Yeah. So I would love to just start with having you introduce sort of who you are. I know that's a broad question, but who you are and how you got to where you are today day.

Speaker 3:

I work as a high intensity psychotherapist trainee at the moment, so I'm really working with people who present with different mental health issues, depression, different anxieties. In my business I'm working with people as you've outlined already, particularly where those difficulties are showing up in relationships, how they attach to others and, in terms of like, how I got here professionally. I just went down the path of working in mental health. I worked in substance misuse for many years and personally, after a very colorful childhood, shall we say, I stepped into adulthood with a very insecure attachment. So my relationships were very chaotic, unpredictable. I was very codependent, you know, relied externally for self-esteem, those kind of things, at the same time as being this quite confident person who had it all together and was building this career. So they almost didn't go hand in hand.

Speaker 3:

But actually that's something that's very, very common and essentially what happened is I had this dream to start a business, to be a coach. What happened is I had this dream to start a business, to be a coach and I went through a big breakup at 29, which highlighted all of the relationship difficulties I'd had and, to be honest with you, just bringing together my career and what I was learning professionally then being in this kind of rock bottom space and really diving into therapy and coaching properly for the first time personally, these worlds just kind of collided and I just absolutely discovered that I was extremely insecure and I guess the journey for me personally was to figure out how I go about having healthy, secure relationships, cause I really, for me it's like I really believe we all deserve to have a healthy, happy, secure relationship in our lifetime, no matter what how we started. So I just went on this absolute mission to figure that out.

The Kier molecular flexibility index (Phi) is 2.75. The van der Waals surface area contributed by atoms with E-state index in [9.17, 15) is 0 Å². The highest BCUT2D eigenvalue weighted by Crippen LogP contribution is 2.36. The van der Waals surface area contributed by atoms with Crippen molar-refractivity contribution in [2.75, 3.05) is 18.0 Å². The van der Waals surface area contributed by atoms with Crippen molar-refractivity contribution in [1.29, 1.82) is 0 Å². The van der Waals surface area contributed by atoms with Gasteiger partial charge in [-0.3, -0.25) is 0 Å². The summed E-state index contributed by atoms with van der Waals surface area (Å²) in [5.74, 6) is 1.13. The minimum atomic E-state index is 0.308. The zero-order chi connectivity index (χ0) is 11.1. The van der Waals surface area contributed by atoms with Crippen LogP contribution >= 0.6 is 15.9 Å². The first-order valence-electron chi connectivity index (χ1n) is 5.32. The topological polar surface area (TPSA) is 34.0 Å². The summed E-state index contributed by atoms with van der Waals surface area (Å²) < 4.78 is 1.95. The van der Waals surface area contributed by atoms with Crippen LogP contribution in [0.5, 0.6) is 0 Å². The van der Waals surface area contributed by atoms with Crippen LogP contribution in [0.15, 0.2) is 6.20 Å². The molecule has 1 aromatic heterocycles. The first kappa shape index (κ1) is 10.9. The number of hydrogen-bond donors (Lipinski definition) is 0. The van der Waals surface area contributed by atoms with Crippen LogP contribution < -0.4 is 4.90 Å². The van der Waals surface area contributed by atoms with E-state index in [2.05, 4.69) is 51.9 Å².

Speaker 2:

I love that. I love when the professional journey collides with the personal. Those are the women.

Speaker 3:

I want to love.

Speaker 2:

Yeah, yeah, because you're helping them on such a different level, because you personally walked this. Why don't we start with? You know that word insecure is thrown around a lot, but it's not always related to attachment, right? We hear this quite a bit of I'm insecure in relationships, so could you define attachment theory and maybe briefly sort of give an overview of I think I believe there's three types.

Speaker 3:

Maybe there's more yeah, for three primarily we could talk about.

Speaker 3:

For sure, okay, yeah yeah, so yeah, and overviewed yeah, so attachment theory itself we really are looking at I'm looking at it from the perspective of adults, I have to say, um, so we're looking at how our earlier experiences, particularly with caregivers but it doesn't have to be solely with caregivers influences how we then go on to attach, form connections, have bonds with people in adulthood and, typically speaking, we are looking at romantic relationships. But again, this is that's all quite typical. Um, it can play out into other relationships, it can play out into our finances, how we show up at work, um, but ultimately, as you were saying, we tend to develop certain styles of how we attach to other people, and that's typically insecure styles and secure style. Well, there's, there's one secure style, yeah the ultimate goal for all of us the ultimate goal.